Actuarial work is more about interpreting the mathematical results you get and making commercial decisions based on those results. It's about combining maths with commercial realities and using it practically in applications - as the motto of the Institute of Actuaries says "making financial sense of the future". For example, if you're working out a premium rate for a scheme, and you want to charge £10 and everyone else is charging £5 ... Well, clearly that's not going to work, so you have to say "Why have I got such a different number? Have I made a mistake? Is it because this scheme's different or is it because I've been too conservative in the assumptions?" That's what appeals to me, using maths in a way that means something in the business sense.
Plus: Tell us how your early career progressed.
Kathy: I was at Hymans Robertson for two and a half years. From the work I'd been doing with them I knew that I preferred life insurance to pensions work. Citibank Life was one of Hymans' clients. I got approached by a headhunter to see if I wanted to join them. I wasn't even fully qualified as an actuary. I qualified while I was at Citibank Life.
I moved to Pinnacle Insurance in January '94, and was appointed a director of Pinnacle Insurance Management Services at the beginning of 1996. I've been here ever since.
Plus: You're quite quickly regarded as a professional in the actuarial world - even without all the exams you're quite valuable!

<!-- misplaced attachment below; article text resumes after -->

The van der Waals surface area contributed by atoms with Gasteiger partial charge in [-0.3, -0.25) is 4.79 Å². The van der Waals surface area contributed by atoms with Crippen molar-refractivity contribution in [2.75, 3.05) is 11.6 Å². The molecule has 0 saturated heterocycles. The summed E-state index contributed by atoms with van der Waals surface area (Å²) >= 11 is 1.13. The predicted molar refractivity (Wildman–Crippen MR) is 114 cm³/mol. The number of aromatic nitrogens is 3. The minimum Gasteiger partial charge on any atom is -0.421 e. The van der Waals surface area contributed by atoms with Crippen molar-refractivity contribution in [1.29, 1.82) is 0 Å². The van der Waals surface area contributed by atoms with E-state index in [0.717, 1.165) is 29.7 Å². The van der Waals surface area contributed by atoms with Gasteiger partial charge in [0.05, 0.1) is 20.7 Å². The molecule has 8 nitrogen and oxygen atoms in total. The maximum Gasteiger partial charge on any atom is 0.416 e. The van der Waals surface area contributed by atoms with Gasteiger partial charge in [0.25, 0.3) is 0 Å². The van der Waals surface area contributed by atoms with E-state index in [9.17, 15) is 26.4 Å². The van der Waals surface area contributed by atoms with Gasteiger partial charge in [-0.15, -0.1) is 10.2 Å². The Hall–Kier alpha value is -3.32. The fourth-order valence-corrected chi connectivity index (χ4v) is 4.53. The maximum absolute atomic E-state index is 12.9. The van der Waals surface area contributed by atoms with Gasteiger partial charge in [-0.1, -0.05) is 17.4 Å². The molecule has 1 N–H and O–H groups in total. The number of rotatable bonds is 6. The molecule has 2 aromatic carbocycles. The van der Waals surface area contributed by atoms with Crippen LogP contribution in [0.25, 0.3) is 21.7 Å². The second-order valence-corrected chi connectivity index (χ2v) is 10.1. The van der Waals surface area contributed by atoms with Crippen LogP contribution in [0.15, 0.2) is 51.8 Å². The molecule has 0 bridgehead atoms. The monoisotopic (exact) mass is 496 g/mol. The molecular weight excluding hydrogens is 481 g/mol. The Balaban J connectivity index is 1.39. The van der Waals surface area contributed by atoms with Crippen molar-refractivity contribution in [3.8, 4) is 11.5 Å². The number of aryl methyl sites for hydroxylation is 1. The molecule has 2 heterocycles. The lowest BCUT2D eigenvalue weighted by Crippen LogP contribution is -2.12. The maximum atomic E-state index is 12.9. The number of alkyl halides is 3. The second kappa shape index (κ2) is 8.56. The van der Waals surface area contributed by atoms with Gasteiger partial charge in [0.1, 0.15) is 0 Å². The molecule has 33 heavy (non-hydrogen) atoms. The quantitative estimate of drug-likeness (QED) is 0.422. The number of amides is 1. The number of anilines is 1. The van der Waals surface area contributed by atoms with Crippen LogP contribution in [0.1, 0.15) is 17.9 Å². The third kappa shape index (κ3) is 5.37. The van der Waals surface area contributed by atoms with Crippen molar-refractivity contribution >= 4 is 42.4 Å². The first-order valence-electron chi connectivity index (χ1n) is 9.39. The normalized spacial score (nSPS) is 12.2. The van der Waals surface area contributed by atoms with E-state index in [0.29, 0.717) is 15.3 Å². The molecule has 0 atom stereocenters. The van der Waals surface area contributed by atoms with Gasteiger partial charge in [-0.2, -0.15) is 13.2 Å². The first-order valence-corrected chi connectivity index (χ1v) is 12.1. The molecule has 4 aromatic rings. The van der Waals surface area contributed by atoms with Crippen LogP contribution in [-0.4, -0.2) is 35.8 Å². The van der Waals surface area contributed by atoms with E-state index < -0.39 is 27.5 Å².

Kathy: Certainly at the moment there's a shortage of part-qualified students, so it's quite easy for them to find jobs. During the last recession people recruited fewer actuarial students and therefore there's more demand now. There are also some special circumstances, such as the work actuaries are doing in sorting out the pensions mis-selling scandal. This involves a lot of calculations which are ideally suited to actuarial students.
Plus: What do you do now day to day?
Kathy: I'm Actuarial Director for Pinnacle Insurance, so I'm responsible for all actuarial aspects of the company's business. About 80% of our business is what is called pricing. Any business that we do, we have to make sure that the rates we set on the right basis. Our pricing work covers three main areas: the creditor market, investment products and annuities.
Pinnacle is a specialist in the creditor market. The biggest part of our work is setting scheme rates for creditor schemes. We write life cover, accident, sickness and disability cover and unemployment cover for lenders' mortgage and loan schemes. But you won't generally see our name on the application forms. You'll see the name of the lender and it'll say "Underwritten by Pinnacle Insurance" in the small print on the back.
As well as pricing, we have valuation work, which is basically making sure that the company is holding the right assets and knowing what its liabilities are. We have to submit returns each year to the Financial Services Authority.
Plus: What would you say are the good bits and the bad bits of your job?
Kathy: If you like different things it's never the same from day to day. Things are always changing.
Plus: That's probably not the impression people have of actuarial work!
Kathy: Because of the different types of business that we're doing you're always getting different things coming up. It's the nature of insurance business that it's always changing.